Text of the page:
Duke University’s African and African American Studies professor Mark Anthony Neal recently launched a new weekly program, “Left of Black,” which conducts interviews with academics, authors, and artists discussing important cultural issues affecting the Black community.
“I definitely see this program as an extension of my desire to make the knowledge produced in and by the university available to a wider public,” Neal said. “It is also a chance to highlight the ideas of folk who aren’t the standard talking heads.”
Neal describes the program as offering “a contrarian view of Blackness,” or a perspective that goes beyond the status quo of what it means to be Black. Blackness, he says, cannot be defined as “a political position in the left/right paradigm.”
The 45-minute show, now in its second month, includes Neal interviewing two guests, in studio or by Skype, and introducing a “question of the week.” Student volunteer Galvin Wells of North Carolina Central University poses the question to viewers in short video clips.
The most recent episode of the online show aired on Duke’s Ustream channel, ustream.tv/dukeuniversity on Monday, and in light of the mid-term elections, focused on politics.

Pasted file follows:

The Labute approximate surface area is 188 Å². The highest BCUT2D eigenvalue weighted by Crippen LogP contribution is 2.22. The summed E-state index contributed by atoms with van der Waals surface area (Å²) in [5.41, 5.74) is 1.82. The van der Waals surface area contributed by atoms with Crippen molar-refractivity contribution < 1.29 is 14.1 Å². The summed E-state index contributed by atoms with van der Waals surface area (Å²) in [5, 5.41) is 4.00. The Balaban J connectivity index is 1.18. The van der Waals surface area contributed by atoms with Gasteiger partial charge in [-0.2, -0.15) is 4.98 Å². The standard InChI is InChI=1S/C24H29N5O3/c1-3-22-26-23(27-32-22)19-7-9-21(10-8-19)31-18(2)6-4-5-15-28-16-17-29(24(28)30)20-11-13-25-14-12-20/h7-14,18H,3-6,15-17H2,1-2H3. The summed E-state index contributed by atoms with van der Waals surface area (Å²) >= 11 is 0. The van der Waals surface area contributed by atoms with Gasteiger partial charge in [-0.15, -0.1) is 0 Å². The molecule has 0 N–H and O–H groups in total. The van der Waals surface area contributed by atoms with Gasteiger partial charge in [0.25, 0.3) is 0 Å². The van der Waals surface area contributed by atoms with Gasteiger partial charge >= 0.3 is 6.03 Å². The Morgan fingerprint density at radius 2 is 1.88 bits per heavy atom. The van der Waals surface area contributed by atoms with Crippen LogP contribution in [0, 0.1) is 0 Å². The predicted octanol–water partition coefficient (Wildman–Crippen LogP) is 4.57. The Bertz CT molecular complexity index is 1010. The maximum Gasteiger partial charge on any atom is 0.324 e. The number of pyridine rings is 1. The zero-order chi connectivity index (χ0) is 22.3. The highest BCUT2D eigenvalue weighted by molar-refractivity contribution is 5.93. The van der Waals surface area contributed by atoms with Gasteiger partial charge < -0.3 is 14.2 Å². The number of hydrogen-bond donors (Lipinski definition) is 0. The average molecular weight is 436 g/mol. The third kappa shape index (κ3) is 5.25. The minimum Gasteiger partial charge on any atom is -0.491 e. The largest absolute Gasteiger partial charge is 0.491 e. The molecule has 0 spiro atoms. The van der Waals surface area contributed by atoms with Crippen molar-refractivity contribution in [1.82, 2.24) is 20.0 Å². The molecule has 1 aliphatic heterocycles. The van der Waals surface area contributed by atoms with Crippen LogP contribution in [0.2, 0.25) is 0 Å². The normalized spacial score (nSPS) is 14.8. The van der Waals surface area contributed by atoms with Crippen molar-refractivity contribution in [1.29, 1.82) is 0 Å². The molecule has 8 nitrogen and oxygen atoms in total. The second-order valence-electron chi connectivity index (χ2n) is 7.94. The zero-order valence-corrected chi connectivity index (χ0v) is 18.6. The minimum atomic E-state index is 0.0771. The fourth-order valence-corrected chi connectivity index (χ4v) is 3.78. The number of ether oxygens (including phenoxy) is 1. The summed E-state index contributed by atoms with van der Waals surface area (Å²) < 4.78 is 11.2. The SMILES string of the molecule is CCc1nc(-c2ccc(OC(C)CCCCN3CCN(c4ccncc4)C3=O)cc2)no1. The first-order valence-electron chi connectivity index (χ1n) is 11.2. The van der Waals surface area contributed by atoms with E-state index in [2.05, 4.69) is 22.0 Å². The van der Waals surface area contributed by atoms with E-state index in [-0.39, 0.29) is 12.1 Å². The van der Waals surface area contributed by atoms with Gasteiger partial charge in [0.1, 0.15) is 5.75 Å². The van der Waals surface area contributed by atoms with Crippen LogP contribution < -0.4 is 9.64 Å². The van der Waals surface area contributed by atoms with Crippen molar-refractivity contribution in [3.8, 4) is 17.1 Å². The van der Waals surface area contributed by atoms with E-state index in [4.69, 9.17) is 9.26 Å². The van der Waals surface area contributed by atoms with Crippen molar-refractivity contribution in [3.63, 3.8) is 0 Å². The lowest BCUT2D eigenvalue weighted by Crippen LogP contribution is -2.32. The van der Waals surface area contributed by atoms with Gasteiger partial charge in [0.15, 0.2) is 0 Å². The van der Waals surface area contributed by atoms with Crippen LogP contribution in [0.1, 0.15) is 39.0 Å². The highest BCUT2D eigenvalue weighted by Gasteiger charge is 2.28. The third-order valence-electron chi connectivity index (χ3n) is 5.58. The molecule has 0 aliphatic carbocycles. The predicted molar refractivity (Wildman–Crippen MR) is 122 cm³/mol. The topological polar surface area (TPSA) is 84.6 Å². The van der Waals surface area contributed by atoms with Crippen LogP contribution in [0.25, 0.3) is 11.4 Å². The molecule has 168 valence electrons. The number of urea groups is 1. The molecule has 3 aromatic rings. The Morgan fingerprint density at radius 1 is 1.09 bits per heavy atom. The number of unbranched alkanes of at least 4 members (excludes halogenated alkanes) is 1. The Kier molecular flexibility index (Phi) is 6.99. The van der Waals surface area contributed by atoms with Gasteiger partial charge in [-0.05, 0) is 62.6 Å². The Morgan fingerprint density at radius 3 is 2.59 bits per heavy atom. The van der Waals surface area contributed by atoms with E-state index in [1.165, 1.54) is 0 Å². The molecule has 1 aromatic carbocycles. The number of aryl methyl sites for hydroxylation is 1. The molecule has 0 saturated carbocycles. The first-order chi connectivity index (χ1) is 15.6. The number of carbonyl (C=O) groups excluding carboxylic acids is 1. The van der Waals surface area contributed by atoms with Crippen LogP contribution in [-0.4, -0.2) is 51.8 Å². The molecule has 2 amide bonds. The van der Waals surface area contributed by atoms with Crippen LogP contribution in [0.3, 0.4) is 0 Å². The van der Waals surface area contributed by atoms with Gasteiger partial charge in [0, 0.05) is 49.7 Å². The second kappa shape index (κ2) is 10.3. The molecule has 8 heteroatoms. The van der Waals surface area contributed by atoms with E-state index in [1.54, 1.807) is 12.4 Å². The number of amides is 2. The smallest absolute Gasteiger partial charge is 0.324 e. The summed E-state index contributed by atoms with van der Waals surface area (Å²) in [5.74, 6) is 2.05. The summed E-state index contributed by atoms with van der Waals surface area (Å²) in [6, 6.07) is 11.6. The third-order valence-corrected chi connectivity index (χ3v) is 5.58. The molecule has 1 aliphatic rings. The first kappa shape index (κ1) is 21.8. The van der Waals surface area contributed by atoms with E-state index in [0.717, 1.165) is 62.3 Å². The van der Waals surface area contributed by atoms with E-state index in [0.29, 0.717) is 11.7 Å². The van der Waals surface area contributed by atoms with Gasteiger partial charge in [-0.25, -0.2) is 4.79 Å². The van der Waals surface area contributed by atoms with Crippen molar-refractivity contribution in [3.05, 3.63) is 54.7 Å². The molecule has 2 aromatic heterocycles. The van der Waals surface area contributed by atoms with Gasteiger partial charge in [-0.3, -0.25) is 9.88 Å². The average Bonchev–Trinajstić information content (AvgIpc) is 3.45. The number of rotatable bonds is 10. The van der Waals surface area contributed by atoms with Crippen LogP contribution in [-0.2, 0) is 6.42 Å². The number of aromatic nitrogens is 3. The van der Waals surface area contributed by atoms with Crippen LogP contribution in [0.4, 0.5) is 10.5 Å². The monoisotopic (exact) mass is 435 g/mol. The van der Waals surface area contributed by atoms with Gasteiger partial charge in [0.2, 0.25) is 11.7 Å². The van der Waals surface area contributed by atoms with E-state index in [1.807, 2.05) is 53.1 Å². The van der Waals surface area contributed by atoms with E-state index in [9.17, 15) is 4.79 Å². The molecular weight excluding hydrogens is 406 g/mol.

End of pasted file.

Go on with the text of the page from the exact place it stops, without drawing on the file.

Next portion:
The episode featured interviews with former NPR news analyst, Farai Chideya, and Cathy Cohen, a political scientist from the University of Chicago.
“Left of Black” stays current by zeroing in on the most talked about topics of the time, in relation to the Black community. It airs live online each Monday, and this past week’s show delved into NPR’s firing of political commentator Juan Williams, in addition to looking at the political races.
Chideya, who is the host of “Pop+Politics with Farai Chideya,” a three-part radio series on the 2010 mid-term election, recently wrote a piece criticizing how poorly NPR deals with diversity.
Cohen, the author of “Democracy Remixed: Black Youth and the Future of American Politics,” and co-editor of a new book series, “Transgressing Boundaries: Studies in Black Politics and Black Communities,” discussed the importance of African American voter participation in the mid-term election.
So far, “Left of Black” has featured topics including the anniversary of the Million Man March, the current state of R&B music, Black masculinity in Hip Hop, African Americans struggling in the publishing industry, Black mega-churches, Bishop Eddie Long, the Morehouse dress code, and Black female sexuality.
Past episodes can be seen on Duke University’s Ustream channel and viewers are encouraged to actively participate in conversation while the shows airs via Twitter by tagging #LeftofBlack or #dukelive.